Year of Chicago Theatre

By: Suzanne Hanney October 1, 2018

The year 2019 will be “The Year of Chicago Theatre” thanks to a collaboration by the City of Chicago and the League of Chicago Theatres that will involve new brand positioning, national and international advertising – and efforts to expand theatre on the South and West Sides.

“To truly fall in love with Chicago, you must go to our theatres,” said Department of Cultural Affairs and Special Events (DCASE) Commissioner Mark Kelly at the September 17 press conference at the Steppenwolf Theatre.

“This is where the city bares its fearless soul,” Kelly said. “From joy to heartache and every feeling in between, Chicago theatre tells stories that evoke big emotions. Stories that take risks, inspire awe, ask tough questions and dare audiences to do the same. Through Broadway musicals or storefront plays or improv, the energy of the city comes alive in our theatres.”

The campaign will be similar to that in 2017 for public art and in 2018 for creative youth, Kelly said. The “Year of Chicago Theatre” will include:

* $200,000 in financial grants to theatres and nonprofit theatre programs

* a theatre-themed film series next summer at Millennium Park

* an expanded Chicago Theatre Week in conjunction with Choose Chicago, the marketing organization for business and leisure travel to the city

*a  new Chicagoplays.com, the website for the League of Chicago Theatres. 

“We all know we have something special,” said Mayor Rahm Emanuel. “The rest of the world knows. Now we will shout it to the top of our lungs.”

The new brand positioning for 2019 will be “Chicago theatre is the fearless soul of Chicago,” with advertising inside the city -- including McCormick Place and O’Hare Airport -- and around the globe, Emanuel said. This brand positioning was developed by FCB Chicago along with DCASE, Choose Chicago, Broadway in Chicago, World Business Chicago and the League of Chicago Theatres.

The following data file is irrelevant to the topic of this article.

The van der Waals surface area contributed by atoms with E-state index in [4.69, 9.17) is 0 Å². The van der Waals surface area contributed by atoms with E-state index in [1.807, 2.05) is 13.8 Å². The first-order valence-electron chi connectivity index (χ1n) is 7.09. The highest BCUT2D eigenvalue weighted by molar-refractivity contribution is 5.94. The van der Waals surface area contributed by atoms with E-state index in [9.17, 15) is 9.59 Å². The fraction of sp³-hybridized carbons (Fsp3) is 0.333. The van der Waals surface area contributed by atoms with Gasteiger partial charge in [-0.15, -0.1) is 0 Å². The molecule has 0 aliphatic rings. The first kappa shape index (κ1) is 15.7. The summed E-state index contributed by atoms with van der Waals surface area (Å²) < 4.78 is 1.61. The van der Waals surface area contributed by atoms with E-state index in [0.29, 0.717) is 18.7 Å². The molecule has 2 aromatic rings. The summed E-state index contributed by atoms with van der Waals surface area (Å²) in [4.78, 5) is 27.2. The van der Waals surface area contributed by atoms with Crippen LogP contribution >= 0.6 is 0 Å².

“The campaign will embrace theatre as something that sets Chicago apart from other cities,” said League of Chicago Theatres Executive Director Deb Clapp. Clapp described growing up attending Chicago theatre, and said that in the name of equity and inclusion, the geographic scope of theatre will be expanded so that all Chicagoans have access. The Chicago Park District’s “Night Out in the Parks” program will offer theatre events in all 77 Chicago neighborhoods.

“All you will need is a lawn chair; it’s a new use for ‘dibs,’” Emanuel joked.

But the issue of equity “challenges us even when it is uncomfortable to be challenged,” Emanuel said. “Theatre can do it as no other art form.”

As Emanuel spoke, projections above him changed to describe Chicago theatre as “brave,” “visceral,” “provocative,” “welcoming” and “awe-inspiring.” Accompanying photos were from the plays “20,000 Leagues Under the Sea” at Lookingglass Theatre, “Enemy of the People” at Goodman Theatre, “Six Corners” by American Blues Theatre at Stage 773 and “Jesus Christ Superstar” at Lyric Opera. The “Year of Chicago Theatre” will encompass not only Chicago’s flagship stages but its 250+ storefronts, as well as dance, improv, opera, puppetry and more.

Even if actors move from Chicago, they still call the city their home, Emanuel said. “It’s where they learned to take risks, learned to express outside what they feel inside.”

Red Orchid Theatre founder Michael Shannon agreed, separately calling the company and Chicago, “a piece of my heart.” Shannon was nominated three times for Screen Actors Guild Awards as Nelson Van Alden on HBO’s “Boardwalk Empire” (2010-14).

It’s also a place where actors can build relationships and explore other jobs, such as producer, said Celeste M. Cooper, a Joliet native who received her master’s in fine arts at DePaul. Now an ensemble member at Steppenwolf, she will appear there in “Doll’s House Part 2” in January.